Virtually anyone who undertakes a serious exercise routine/program can expect to see results in a reasonably short time. The less experienced or trained you are when you start the more room you have for improvement. But when you have been training for a while you will experience a slow down in returns. The longer you train the harder it gets to make additional progress.

Regardless of this you have to look at your program in the long term and keep believing its possible to make gains on a continual basis. From one year to the next you should always expect to see an improvement in physique, strength, appearance or endurance and sporting ability.  The changes may not come as quickly as you'd like but over time your results will continue to improve. If you are not improving its time to rethink your program.

There is always something else to try. Example; not losing body-fat? then crank up the cardio and alter your diet. Not getting stronger? then perform more power exercises. Certain body-parts lagging behind? make them a priority. Busting your butt but not getting results? research, work with a trainer, find what works for you to break through to the next level. ( there are over 85 different workouts and 24 techniques on this site you can use to break any plateau or rut ).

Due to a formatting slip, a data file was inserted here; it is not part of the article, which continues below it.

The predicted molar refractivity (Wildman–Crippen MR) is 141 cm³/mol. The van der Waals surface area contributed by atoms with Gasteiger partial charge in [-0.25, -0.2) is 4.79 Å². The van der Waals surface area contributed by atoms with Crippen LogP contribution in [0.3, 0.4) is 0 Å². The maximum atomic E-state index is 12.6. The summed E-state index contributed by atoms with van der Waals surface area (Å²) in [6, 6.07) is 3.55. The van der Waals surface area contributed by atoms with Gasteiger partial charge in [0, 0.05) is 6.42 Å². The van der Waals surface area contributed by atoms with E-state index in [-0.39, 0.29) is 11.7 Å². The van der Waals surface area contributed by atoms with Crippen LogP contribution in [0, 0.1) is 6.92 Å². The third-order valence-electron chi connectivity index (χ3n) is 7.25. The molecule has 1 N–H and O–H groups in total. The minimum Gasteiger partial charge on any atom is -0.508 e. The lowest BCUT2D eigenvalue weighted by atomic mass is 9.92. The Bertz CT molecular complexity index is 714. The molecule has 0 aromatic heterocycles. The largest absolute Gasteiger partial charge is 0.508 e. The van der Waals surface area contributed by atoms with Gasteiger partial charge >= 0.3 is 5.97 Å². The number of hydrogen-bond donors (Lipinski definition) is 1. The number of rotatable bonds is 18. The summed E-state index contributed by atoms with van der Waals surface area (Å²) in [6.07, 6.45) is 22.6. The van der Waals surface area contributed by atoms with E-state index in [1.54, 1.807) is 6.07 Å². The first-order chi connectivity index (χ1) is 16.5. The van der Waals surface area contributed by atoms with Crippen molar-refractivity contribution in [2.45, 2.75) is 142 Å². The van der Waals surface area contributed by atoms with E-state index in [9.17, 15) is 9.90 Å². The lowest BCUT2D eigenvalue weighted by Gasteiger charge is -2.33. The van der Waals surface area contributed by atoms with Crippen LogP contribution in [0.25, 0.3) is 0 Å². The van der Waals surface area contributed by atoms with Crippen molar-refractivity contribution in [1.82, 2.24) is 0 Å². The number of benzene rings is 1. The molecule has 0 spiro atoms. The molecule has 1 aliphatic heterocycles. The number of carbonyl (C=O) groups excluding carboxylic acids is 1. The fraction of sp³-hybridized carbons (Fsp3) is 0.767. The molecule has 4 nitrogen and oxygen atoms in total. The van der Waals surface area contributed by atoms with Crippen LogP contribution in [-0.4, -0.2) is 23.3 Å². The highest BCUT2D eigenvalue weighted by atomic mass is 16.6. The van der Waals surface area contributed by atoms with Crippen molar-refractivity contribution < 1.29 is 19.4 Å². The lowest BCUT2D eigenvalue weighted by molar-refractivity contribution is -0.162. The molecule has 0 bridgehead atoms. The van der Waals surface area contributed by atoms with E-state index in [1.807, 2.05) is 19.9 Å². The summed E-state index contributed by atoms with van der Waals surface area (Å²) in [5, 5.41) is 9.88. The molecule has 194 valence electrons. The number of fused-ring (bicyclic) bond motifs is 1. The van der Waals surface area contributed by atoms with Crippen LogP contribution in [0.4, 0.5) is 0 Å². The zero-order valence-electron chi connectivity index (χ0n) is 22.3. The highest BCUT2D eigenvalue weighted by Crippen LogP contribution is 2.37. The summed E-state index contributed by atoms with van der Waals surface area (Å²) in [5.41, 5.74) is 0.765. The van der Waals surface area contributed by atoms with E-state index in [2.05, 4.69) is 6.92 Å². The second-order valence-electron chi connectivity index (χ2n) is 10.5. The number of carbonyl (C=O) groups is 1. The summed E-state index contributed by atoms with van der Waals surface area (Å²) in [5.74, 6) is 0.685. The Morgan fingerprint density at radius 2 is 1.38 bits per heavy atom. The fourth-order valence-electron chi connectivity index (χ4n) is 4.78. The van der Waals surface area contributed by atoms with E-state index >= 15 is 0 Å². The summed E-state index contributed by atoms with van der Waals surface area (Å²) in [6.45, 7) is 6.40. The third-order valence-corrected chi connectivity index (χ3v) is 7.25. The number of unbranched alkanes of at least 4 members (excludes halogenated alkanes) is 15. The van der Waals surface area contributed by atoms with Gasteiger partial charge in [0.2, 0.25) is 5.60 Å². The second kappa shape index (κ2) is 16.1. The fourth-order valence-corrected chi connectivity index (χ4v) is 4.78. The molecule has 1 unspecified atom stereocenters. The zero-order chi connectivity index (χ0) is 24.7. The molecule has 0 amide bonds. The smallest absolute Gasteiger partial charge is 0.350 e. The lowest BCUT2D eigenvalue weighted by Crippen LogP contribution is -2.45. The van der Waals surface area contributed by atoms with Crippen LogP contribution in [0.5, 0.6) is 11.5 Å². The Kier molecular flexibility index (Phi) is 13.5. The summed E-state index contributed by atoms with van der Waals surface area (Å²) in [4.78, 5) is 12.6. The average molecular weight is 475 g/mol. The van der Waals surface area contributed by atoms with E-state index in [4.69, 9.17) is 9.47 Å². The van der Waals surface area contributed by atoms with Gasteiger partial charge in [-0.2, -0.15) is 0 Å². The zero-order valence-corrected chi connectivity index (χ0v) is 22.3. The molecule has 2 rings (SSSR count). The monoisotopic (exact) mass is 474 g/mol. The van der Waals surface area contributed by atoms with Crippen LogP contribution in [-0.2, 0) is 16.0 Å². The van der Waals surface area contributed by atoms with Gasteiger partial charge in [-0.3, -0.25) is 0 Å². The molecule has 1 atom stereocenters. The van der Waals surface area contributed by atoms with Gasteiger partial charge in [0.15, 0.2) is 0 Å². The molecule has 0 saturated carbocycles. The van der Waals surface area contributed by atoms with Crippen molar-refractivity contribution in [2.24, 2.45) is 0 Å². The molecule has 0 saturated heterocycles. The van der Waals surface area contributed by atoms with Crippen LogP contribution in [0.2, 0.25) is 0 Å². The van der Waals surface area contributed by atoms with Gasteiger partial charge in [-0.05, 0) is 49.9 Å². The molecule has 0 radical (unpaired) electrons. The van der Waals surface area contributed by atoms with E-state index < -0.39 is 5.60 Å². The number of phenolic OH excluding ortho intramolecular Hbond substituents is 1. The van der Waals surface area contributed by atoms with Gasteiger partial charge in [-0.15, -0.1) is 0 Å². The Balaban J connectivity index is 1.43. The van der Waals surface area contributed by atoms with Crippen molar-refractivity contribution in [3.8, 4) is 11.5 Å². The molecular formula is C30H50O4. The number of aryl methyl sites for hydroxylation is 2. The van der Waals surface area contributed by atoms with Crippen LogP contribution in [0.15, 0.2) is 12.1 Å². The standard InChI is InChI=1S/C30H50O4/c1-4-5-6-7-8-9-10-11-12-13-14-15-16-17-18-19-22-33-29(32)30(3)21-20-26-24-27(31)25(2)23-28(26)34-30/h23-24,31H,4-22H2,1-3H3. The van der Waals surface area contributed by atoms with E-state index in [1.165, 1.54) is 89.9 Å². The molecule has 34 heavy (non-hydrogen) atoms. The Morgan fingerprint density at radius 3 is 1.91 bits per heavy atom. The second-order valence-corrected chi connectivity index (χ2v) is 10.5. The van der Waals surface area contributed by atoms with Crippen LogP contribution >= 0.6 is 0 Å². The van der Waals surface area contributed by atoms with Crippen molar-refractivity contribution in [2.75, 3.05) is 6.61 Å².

Never just go through the motions. The reason we exercise is to improve our body and physique capabilities. Demand the best from yourself and don't accept anything less. 

Train Hard
2/5/2018 11:58:31 pm

On the off chance that you've invested any measure of energy in an exercise center, you've presumably heard "macros" tossed around, and you might ponder what everything implies, what the object is about, and if following your macros is ideal for you. Well, my dear, we should dive directly into it!

2/15/2018 11:34:32 pm

The "one set to disappointment" approach — completing a solitary, hard and fast arrangement of an activity rather than various ones — has for quite some time been a well known, timesaving methodology among muscle heads. What's more, late investigations recommend that it can be powerful to build muscle. In any case, look into (counting this investigation) contrasting lifters who performed only one set for each activity with the individuals who performed three to five, recommends that, as a rule, more sets wins for muscle building.


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